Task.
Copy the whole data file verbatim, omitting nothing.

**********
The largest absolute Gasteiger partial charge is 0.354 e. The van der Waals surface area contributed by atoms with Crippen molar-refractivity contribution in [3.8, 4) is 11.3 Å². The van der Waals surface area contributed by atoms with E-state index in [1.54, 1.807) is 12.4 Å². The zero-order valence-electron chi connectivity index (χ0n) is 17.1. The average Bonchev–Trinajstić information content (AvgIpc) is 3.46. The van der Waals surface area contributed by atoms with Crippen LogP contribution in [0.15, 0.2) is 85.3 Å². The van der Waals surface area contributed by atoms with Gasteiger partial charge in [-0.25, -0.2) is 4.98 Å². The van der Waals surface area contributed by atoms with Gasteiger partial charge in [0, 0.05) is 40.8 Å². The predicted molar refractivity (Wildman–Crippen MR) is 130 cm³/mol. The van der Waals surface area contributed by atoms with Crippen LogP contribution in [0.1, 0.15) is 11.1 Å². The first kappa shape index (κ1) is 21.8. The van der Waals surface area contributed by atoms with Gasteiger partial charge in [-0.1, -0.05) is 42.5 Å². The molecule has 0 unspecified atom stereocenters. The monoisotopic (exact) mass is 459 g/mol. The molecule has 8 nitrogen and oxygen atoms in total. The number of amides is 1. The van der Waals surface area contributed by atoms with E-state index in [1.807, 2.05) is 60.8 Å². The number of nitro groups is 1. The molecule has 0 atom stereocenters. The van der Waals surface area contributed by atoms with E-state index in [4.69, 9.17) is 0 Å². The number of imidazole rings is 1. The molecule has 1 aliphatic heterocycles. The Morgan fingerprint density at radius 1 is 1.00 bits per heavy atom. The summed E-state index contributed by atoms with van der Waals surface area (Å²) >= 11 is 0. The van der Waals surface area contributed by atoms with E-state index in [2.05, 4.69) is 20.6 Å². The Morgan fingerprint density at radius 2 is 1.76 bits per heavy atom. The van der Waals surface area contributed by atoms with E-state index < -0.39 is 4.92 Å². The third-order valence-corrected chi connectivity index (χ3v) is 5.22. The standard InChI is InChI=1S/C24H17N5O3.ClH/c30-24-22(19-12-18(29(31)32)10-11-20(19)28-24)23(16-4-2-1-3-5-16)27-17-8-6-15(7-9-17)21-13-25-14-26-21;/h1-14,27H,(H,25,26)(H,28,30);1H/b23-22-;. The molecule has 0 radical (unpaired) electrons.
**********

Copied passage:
The largest absolute Gasteiger partial charge is 0.354 e. The van der Waals surface area contributed by atoms with Crippen molar-refractivity contribution in [3.8, 4) is 11.3 Å². The van der Waals surface area contributed by atoms with E-state index in [1.54, 1.807) is 12.4 Å². The zero-order valence-electron chi connectivity index (χ0n) is 17.1. The average Bonchev–Trinajstić information content (AvgIpc) is 3.46. The van der Waals surface area contributed by atoms with Crippen LogP contribution in [0.15, 0.2) is 85.3 Å². The van der Waals surface area contributed by atoms with Gasteiger partial charge in [-0.25, -0.2) is 4.98 Å². The van der Waals surface area contributed by atoms with Gasteiger partial charge in [0, 0.05) is 40.8 Å². The predicted molar refractivity (Wildman–Crippen MR) is 130 cm³/mol. The van der Waals surface area contributed by atoms with Crippen LogP contribution in [0.1, 0.15) is 11.1 Å². The first kappa shape index (κ1) is 21.8. The van der Waals surface area contributed by atoms with Gasteiger partial charge in [-0.1, -0.05) is 42.5 Å². The molecule has 0 unspecified atom stereocenters. The monoisotopic (exact) mass is 459 g/mol. The molecule has 8 nitrogen and oxygen atoms in total. The number of amides is 1. The van der Waals surface area contributed by atoms with E-state index in [1.807, 2.05) is 60.8 Å². The number of nitro groups is 1. The molecule has 0 atom stereocenters. The van der Waals surface area contributed by atoms with E-state index in [4.69, 9.17) is 0 Å². The number of imidazole rings is 1. The molecule has 1 aliphatic heterocycles. The Morgan fingerprint density at radius 1 is 1.00 bits per heavy atom. The summed E-state index contributed by atoms with van der Waals surface area (Å²) >= 11 is 0. The van der Waals surface area contributed by atoms with E-state index in [2.05, 4.69) is 20.6 Å². The Morgan fingerprint density at radius 2 is 1.76 bits per heavy atom. The van der Waals surface area contributed by atoms with E-state index < -0.39 is 4.92 Å². The third-order valence-corrected chi connectivity index (χ3v) is 5.22. The standard InChI is InChI=1S/C24H17N5O3.ClH/c30-24-22(19-12-18(29(31)32)10-11-20(19)28-24)23(16-4-2-1-3-5-16)27-17-8-6-15(7-9-17)21-13-25-14-26-21;/h1-14,27H,(H,25,26)(H,28,30);1H/b23-22-;. The molecule has 0 radical (unpaired) electrons.